Sunday, 30 March 2014

My word!

Priya Kurian & Debashish Munshi

“Communication lies at the heart of public understanding of science,” we said in our last blog. But sometimes this communication manifests itself in the form of buzzwords that attempt to capture the public’s imagination on new and emerging technologies.

The politics of buzzwords, as indeed the economics of buzzwords, are the focus of a thought-provoking article by Bernadette Bensaude Vincent in the latest issue of Public Understanding ofScience. What purpose do “fashionable stereotyped phrases such as ‘public engagement in science’, ‘responsible innovation’, ‘green technology’, or ‘personalised medicine’” serve in discussions on science and technology, Vincent asks.

Buzzwords, according to Vincent, go beyond the merely scientific issues around a technology; they create a linguistic laboratory where an alchemic understanding is created that almost magically blends science with politics, business and economics.  In the process, they serve to smoothen out controversies, contradictions and challenges, acting as “pacifiers” that subvert the possibilities for change by overcoming dissent and avoiding “clashes of values.” Such words don’t have philological roots nor do they convey any depth of meaning. But they serve a pragmatic purpose in creating what Vincent calls a “‘trading zone’ that allows different stakeholders to communicate.”

Pragmatic is an operative word here. Words are not neutral units of language. They are political domains that are contested. Let’s take the example of the term ‘genetic engineering’ which has evoked polarised reactions from those who are for it and those that are against. Given the massive protests against genetic engineering of food in different parts of the world, this term has slowly gone behind the shadows although research and practice of this technology continues as ever before. Instead, we hear more of the term ‘synthetic biology’ which is not as politically loaded as ‘genetic engineering’ is.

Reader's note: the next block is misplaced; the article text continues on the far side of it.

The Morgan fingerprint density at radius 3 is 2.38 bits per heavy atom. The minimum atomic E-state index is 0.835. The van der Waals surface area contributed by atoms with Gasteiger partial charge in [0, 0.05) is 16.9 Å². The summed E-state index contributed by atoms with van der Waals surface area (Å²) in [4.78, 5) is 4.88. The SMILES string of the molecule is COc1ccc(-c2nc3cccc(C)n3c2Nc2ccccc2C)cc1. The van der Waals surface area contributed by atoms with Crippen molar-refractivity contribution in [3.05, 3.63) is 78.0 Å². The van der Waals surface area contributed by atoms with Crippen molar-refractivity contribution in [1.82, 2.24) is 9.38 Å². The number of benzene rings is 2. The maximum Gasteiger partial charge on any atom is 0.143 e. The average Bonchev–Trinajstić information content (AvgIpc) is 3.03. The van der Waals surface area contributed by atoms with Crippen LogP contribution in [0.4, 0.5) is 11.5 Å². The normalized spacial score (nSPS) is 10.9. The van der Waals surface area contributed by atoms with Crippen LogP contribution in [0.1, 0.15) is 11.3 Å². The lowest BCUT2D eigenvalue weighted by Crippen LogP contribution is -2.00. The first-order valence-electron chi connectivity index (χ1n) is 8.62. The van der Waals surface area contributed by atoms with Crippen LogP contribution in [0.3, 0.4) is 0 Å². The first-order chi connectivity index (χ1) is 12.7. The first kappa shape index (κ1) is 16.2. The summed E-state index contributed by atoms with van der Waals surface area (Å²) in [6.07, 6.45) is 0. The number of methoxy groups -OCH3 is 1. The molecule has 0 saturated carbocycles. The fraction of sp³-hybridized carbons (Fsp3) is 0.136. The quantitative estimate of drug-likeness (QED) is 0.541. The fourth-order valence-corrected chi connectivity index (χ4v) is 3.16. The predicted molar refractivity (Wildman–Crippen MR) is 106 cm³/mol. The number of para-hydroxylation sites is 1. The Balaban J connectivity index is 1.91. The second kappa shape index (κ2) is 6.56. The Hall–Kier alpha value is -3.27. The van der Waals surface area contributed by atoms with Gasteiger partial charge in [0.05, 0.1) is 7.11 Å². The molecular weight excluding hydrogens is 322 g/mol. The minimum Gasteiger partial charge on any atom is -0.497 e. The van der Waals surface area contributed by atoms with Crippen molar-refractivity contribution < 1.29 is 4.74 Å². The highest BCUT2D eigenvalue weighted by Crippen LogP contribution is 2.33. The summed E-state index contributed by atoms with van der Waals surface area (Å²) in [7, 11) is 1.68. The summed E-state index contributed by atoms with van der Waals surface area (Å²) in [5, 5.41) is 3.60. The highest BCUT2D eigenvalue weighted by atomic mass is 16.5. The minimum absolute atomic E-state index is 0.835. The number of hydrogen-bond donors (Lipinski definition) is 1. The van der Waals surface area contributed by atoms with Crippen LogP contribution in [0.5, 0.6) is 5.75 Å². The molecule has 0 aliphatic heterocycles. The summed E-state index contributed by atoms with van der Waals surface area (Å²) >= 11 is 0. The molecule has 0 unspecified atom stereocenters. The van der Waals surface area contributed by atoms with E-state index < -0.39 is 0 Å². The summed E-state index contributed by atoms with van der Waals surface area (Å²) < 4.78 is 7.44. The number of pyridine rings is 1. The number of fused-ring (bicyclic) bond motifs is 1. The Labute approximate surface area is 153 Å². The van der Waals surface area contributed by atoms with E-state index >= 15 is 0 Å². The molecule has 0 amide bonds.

But is ‘synthetic biology’ much different from ‘genetic engineering’? In linguistic terms, they are pretty close but the connotations are nowhere near as similar. People don’t know as much about synthetic biology and, as a result, research in the field is much less controversial.

Talking of synthetic biology, the BBCreported this week the “creation of the first synthetic chromosome for yeast in a landmark for biological engineering.” The BBC quoted the research team leader, Dr Jef Boeke of the Langone Medical Centre at New York University, as describing the achievement as "moving the needle in synthetic biology from theory to reality."
This, according to an article in the Independent, is a “milestone development in synthetic biology, which promises to revolutionise medical and industrial biotechnology in the coming century.” 

Note the bracketing of medical and industrial – science, medicine, business, and industry are no longer separate domains. Buzzwords work in making this nexus easier.